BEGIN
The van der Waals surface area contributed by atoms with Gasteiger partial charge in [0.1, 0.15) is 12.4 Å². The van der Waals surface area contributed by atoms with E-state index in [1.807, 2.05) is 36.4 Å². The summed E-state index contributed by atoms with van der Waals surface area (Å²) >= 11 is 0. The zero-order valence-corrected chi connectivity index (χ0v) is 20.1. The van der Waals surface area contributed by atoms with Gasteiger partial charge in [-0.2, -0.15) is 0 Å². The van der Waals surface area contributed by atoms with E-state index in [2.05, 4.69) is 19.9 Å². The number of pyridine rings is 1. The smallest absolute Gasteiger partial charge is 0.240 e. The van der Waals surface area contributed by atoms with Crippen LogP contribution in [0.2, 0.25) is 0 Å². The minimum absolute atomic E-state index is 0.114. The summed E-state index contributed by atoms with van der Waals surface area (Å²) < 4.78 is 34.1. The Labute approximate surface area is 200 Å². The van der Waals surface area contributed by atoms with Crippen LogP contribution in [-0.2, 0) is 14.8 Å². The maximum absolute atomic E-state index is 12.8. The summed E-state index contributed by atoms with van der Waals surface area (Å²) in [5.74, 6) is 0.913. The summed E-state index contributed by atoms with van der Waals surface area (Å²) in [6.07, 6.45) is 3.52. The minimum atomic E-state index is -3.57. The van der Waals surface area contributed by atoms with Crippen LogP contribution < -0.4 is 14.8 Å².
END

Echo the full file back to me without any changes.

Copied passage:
The van der Waals surface area contributed by atoms with Gasteiger partial charge in [0.1, 0.15) is 12.4 Å². The van der Waals surface area contributed by atoms with E-state index in [1.807, 2.05) is 36.4 Å². The summed E-state index contributed by atoms with van der Waals surface area (Å²) >= 11 is 0. The zero-order valence-corrected chi connectivity index (χ0v) is 20.1. The van der Waals surface area contributed by atoms with Gasteiger partial charge in [-0.2, -0.15) is 0 Å². The van der Waals surface area contributed by atoms with E-state index in [2.05, 4.69) is 19.9 Å². The number of pyridine rings is 1. The smallest absolute Gasteiger partial charge is 0.240 e. The van der Waals surface area contributed by atoms with Crippen LogP contribution in [0.2, 0.25) is 0 Å². The minimum absolute atomic E-state index is 0.114. The summed E-state index contributed by atoms with van der Waals surface area (Å²) < 4.78 is 34.1. The Labute approximate surface area is 200 Å². The van der Waals surface area contributed by atoms with Crippen LogP contribution in [-0.2, 0) is 14.8 Å². The maximum absolute atomic E-state index is 12.8. The summed E-state index contributed by atoms with van der Waals surface area (Å²) in [5.74, 6) is 0.913. The summed E-state index contributed by atoms with van der Waals surface area (Å²) in [6.07, 6.45) is 3.52. The minimum atomic E-state index is -3.57. The van der Waals surface area contributed by atoms with Crippen LogP contribution < -0.4 is 14.8 Å².